The metabolic pathway of glycolysis converts glucose to pyruvate by via a series of intermediate metabolites. Each chemical modification is performed by a different enzyme. Steps 1 and 3 consume ATP and steps 7 and 10 produce ATP. Since steps 6–10 occur twice per glucose molecule, this leads to a net production of ATP.
Glycolysis, also called anaerobic metabolism, is a metabolic process that transforms glucose into pyruvic acid or lactic acid in the muscles (or other tissues), for energy production, in the form of ATP (adenosine triphosphate). It takes place when insufficient oxygen is available in an emergency situation to support the more normal citric acid cycle (Kreb's cycle). Glycolysis occurs in the cytoplasm outside the mitochondria.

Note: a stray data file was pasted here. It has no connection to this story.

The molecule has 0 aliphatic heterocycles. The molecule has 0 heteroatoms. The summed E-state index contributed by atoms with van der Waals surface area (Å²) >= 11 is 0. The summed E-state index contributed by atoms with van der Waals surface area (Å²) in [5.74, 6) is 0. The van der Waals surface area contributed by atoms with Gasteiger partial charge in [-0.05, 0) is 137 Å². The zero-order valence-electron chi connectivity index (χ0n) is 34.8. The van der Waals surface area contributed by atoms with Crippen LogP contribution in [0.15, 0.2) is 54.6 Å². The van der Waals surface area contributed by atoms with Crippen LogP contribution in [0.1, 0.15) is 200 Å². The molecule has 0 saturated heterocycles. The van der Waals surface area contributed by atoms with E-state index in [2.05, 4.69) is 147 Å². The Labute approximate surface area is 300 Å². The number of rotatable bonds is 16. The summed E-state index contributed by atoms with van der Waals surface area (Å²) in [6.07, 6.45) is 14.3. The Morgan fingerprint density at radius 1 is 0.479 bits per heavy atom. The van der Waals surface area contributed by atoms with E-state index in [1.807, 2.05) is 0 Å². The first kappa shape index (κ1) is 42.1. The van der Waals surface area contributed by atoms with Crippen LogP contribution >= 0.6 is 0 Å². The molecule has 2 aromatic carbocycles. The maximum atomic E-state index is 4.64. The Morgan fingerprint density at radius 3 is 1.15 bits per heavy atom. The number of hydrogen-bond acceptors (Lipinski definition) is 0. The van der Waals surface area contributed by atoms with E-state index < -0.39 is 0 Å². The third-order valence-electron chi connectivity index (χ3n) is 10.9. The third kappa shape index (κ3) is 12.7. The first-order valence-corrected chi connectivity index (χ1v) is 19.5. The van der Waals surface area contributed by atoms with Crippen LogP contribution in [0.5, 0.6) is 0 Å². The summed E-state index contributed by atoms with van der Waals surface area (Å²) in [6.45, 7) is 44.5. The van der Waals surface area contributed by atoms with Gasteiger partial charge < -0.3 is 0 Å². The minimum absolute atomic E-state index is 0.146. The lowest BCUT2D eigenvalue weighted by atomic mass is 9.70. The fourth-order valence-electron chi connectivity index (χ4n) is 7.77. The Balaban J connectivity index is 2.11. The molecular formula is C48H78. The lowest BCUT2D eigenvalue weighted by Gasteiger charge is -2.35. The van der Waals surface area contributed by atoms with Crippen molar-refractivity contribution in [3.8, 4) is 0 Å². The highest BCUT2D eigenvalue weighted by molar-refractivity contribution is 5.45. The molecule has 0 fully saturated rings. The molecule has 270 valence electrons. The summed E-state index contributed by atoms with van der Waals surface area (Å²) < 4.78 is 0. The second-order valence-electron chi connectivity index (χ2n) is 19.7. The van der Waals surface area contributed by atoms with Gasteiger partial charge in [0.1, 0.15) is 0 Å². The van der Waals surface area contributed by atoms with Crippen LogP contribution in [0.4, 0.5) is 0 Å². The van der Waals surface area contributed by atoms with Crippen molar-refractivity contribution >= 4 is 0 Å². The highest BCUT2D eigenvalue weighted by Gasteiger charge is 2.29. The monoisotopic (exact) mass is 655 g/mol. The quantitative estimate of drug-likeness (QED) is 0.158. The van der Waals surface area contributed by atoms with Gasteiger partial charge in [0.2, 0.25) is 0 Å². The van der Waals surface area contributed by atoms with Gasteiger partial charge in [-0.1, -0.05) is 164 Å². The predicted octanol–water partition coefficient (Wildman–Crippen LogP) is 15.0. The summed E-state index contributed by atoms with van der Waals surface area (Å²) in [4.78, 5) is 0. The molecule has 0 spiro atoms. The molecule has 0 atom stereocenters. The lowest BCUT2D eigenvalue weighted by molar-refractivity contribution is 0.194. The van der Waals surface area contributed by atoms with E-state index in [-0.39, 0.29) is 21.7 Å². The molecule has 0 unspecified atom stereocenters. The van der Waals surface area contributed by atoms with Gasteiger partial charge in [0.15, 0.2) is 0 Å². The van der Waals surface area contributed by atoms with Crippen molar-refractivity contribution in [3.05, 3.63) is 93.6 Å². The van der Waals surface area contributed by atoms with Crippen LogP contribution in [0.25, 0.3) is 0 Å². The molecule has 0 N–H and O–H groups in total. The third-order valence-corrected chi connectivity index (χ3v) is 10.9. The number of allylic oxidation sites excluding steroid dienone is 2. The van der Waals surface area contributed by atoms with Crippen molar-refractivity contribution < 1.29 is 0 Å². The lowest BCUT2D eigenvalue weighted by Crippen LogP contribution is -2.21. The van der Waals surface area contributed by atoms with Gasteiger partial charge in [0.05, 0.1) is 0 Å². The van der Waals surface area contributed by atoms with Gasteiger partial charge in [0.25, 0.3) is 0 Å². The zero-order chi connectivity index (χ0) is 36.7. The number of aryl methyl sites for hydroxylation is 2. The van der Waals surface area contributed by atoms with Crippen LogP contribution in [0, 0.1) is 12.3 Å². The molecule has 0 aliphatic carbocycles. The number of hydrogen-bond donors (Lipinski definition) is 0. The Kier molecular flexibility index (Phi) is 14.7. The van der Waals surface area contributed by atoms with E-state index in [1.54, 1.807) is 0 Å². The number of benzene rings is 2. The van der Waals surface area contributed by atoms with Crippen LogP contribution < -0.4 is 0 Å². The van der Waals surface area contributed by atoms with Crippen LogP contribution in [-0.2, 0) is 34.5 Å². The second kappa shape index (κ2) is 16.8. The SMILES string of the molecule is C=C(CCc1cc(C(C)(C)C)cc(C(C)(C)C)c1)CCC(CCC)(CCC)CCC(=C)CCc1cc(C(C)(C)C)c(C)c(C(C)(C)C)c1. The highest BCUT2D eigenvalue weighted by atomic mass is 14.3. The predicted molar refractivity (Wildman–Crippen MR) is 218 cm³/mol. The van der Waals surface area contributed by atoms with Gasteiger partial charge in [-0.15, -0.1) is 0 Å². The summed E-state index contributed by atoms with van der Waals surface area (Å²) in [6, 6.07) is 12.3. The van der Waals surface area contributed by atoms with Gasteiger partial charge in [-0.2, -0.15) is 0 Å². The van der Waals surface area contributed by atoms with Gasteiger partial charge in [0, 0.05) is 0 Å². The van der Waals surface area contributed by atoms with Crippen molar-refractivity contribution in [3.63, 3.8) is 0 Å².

During glycolysis, glucose is broken down into a molecule called pyruvate. Each reaction is designed to produce some hydrogen ions that can then be used to make chemical energy packets in the form of ATP molecules. However, only four ATP molecules can be made from one molecule of glucose in this pathway – much fewer than are produced by the citric acid cycle. In prokaryotes, glycolysis is the only method used for converting energy.